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Famous cancer campaigner backed by Lawrence Dallaglio

Cancer campaigner Clive Stone, from Oxford, has been bolstered by rugby star Lawrence Dallaglio in the fight to provide cancer sufferers with better NHS treatment.

Clive is famous throughout the country, having campaigned fearlessly and consistently for better treatment throughout the NHS. An Oxford Mail columnist, Stone was diagnosed with kidney cancer in 2007 and was put forward for the MBE honours list by Prime Minister David Cameron.

Since developing the disease, Mr Stone has since fought successfully to make the kidney cancer drug Sunitinib available on the NHS, and in July persuaded the Government to allocate £200 million to an emergency drug fund for cancer patients.

Mr Stone said: “This has made me more determined to keep fighting than ever. I look forward to a time when our five-year survival rates become the best in Europe, and very ill patients do not have to spend their last days in fighting faceless NHS administrators for access to effective drugs which are freely available in other countries.”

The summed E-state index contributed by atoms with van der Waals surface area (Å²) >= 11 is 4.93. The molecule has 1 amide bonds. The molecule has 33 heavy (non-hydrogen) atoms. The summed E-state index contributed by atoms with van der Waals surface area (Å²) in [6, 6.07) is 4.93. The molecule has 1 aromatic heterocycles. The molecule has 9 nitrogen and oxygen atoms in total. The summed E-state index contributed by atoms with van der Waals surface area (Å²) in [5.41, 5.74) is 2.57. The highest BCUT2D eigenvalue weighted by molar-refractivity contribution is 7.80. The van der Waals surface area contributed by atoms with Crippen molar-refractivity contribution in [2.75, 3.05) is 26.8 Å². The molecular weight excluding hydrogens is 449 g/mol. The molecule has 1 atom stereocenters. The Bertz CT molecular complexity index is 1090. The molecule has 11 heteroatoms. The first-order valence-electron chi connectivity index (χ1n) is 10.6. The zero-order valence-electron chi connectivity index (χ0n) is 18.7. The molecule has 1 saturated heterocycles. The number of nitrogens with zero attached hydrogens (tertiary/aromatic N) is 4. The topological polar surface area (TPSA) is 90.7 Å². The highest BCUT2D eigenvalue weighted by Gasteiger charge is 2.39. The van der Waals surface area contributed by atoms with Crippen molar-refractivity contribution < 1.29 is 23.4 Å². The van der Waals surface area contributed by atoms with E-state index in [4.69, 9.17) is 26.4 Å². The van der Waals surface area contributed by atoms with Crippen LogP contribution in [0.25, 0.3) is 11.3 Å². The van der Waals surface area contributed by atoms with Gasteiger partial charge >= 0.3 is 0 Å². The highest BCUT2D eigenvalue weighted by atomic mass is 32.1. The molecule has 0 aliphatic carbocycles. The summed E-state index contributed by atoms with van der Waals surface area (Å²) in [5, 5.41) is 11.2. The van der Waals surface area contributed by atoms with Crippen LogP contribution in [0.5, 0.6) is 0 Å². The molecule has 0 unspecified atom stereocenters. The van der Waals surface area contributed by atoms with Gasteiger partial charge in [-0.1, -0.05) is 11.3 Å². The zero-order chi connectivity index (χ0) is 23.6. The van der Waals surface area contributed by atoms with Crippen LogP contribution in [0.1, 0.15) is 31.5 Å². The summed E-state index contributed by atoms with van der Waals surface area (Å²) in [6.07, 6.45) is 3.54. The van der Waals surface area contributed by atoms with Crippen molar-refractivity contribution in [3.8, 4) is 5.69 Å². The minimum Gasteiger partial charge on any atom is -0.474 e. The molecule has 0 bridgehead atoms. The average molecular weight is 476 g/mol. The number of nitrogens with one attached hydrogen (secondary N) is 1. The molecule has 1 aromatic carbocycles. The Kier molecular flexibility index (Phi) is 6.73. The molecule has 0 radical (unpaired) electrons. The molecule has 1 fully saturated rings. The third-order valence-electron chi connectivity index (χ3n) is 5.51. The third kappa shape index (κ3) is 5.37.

The high-profile support of rugby star Dallaglio comes as Mr Stone, 66, revealed that his 34 brain tumours have been successfully removed by surgeons.

The unlikely pair met at a London meeting set up specifically to discuss the funding for cancer treatment where Mr Stone, from Eynsham, told his story and explained how the majority of his brain tumours were removed using gamma knife surgery – a treatment currently not available on the NHS in Oxford.

Mr Stone said Mr Dallaglio shook his hand and thanked him for coming, acknowledging and appreciating Mr Stone’s contribution to the meeting.

The former rugby player’s campaign for better treatment for cancer patients has been inspired by his mother Eileen, who died of the disease in 2008. Since then, Dallaglio has been involved in a number of charitable efforts in order to raise money for a huge variety of causes. The Dallaglio Foundation was put together in order to help causes such as the Help for Heroes programme, the RPA Benevolent Fund, Leukaemia Research, DebRa, Cancer Research UK and a significant amount of others. The

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